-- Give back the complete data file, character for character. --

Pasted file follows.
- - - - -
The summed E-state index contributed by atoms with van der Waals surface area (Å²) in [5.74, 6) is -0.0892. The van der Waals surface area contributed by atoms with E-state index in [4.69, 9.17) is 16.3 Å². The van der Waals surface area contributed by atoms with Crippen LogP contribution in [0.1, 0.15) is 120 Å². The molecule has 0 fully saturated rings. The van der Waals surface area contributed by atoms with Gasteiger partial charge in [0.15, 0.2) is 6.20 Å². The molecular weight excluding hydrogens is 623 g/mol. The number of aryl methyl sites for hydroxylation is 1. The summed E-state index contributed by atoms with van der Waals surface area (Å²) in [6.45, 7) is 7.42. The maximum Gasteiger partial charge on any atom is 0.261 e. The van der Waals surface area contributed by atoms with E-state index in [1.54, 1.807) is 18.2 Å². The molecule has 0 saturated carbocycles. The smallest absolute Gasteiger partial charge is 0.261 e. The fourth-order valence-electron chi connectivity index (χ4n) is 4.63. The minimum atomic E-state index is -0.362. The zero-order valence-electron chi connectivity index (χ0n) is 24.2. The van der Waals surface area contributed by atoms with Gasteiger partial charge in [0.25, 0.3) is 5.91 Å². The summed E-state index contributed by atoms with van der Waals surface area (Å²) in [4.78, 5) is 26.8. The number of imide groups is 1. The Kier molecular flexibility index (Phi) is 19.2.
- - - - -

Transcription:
The summed E-state index contributed by atoms with van der Waals surface area (Å²) in [5.74, 6) is -0.0892. The van der Waals surface area contributed by atoms with E-state index in [4.69, 9.17) is 16.3 Å². The van der Waals surface area contributed by atoms with Crippen LogP contribution in [0.1, 0.15) is 120 Å². The molecule has 0 fully saturated rings. The van der Waals surface area contributed by atoms with Gasteiger partial charge in [0.15, 0.2) is 6.20 Å². The molecular weight excluding hydrogens is 623 g/mol. The number of aryl methyl sites for hydroxylation is 1. The summed E-state index contributed by atoms with van der Waals surface area (Å²) in [6.45, 7) is 7.42. The maximum Gasteiger partial charge on any atom is 0.261 e. The van der Waals surface area contributed by atoms with E-state index in [1.54, 1.807) is 18.2 Å². The molecule has 0 saturated carbocycles. The smallest absolute Gasteiger partial charge is 0.261 e. The fourth-order valence-electron chi connectivity index (χ4n) is 4.63. The minimum atomic E-state index is -0.362. The zero-order valence-electron chi connectivity index (χ0n) is 24.2. The van der Waals surface area contributed by atoms with Gasteiger partial charge in [0.25, 0.3) is 5.91 Å². The summed E-state index contributed by atoms with van der Waals surface area (Å²) in [4.78, 5) is 26.8. The number of imide groups is 1. The Kier molecular flexibility index (Phi) is 19.2.